Victory: Pasadena City Council Says NO to Killing Coyotes!

Update (July 18, 2023): On July 17, the Pasadena City Council voted unanimously to adopt a humane, nonlethal coyote management plan and to avoid cruel, ineffective, and expensive lethal methods. The approved plan will use methods including increased public outreach and education, removal of coyote attractants, compliance with laws prohibiting wildlife feeding, improved local coyote reporting systems, and bringing in a panel of coyote experts to improve understanding of effective approaches. Thanks to everyone who e-mailed and spoke in behalf of coyotes!

Original post:

On July 17, the Pasadena City Council will decide whether to change its coyote-management plan to include cruel, ineffective, and expensive lethal methods.

A few people who own homes near the Arroyo have been complaining to their council member, Steve Madison, that they see an increase in coyotes and demanding that the city study Torrance’s lethal approach to coyote management, which has involved snaring and gassing coyotes since 2019. Available data show that coyote sightings have risen sharply in Torrance despite an expanded trapping program that’s costing taxpayers $80,000 annually. Lethal control simply doesn’t work. What does work is removing attractants and implementing a strong public education program.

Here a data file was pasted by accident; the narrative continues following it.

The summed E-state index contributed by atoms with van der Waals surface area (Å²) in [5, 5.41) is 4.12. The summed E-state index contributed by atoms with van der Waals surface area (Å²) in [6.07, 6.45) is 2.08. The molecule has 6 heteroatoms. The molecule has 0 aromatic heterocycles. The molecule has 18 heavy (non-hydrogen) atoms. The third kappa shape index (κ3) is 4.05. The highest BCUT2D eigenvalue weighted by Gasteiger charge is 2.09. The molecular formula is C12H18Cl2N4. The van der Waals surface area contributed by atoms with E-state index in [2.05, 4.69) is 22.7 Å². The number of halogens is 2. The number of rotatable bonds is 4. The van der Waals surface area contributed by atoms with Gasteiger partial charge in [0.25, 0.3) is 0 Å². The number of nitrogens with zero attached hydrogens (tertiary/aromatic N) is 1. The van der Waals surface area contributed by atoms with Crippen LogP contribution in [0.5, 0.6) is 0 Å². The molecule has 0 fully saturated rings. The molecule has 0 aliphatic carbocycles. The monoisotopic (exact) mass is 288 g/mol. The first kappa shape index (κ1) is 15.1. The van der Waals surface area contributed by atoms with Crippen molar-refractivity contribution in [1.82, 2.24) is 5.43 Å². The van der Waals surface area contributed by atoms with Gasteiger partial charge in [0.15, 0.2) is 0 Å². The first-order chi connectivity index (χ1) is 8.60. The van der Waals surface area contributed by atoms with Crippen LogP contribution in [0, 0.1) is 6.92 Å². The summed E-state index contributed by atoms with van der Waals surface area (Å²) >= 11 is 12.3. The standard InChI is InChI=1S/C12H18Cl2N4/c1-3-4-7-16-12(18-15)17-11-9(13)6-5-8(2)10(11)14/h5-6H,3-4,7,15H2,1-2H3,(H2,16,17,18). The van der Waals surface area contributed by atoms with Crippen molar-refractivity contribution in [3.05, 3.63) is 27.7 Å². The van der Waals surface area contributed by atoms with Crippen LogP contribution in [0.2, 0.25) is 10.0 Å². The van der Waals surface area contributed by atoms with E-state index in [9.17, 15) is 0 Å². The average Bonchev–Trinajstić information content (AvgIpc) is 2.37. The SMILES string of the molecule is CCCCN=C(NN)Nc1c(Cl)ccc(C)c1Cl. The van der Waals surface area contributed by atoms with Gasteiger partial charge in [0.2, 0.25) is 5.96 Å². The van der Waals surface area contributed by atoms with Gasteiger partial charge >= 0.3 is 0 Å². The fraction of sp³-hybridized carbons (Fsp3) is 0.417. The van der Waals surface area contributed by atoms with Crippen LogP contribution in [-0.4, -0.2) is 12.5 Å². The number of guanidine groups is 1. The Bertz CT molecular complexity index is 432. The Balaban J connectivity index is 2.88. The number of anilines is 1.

Using lethal methods stands in stark contrast to Pasadena’s history of coexisting respectfully with wildlife. Setting snares in and around the Arroyo will endanger not only the intended coyotes but also companion dogs (who often run off-leash on the trail) and other wildlife. Will you please join us in speaking up for coyotes, who are just trying to survive and raise their families in peace? Any coyotes who are killed will likely be snared, hoisted into the back of the trapper’s truck, and gassed.

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 Ingrid E. Newkirk

“Almost all of us grew up eating meat, wearing leather, and going to circuses and zoos. We never considered the impact of these actions on the animals involved. For whatever reason, you are now asking the question: Why should animals have rights?” READ MORE

— Ingrid E. Newkirk, PETA President and co-author of Animalkind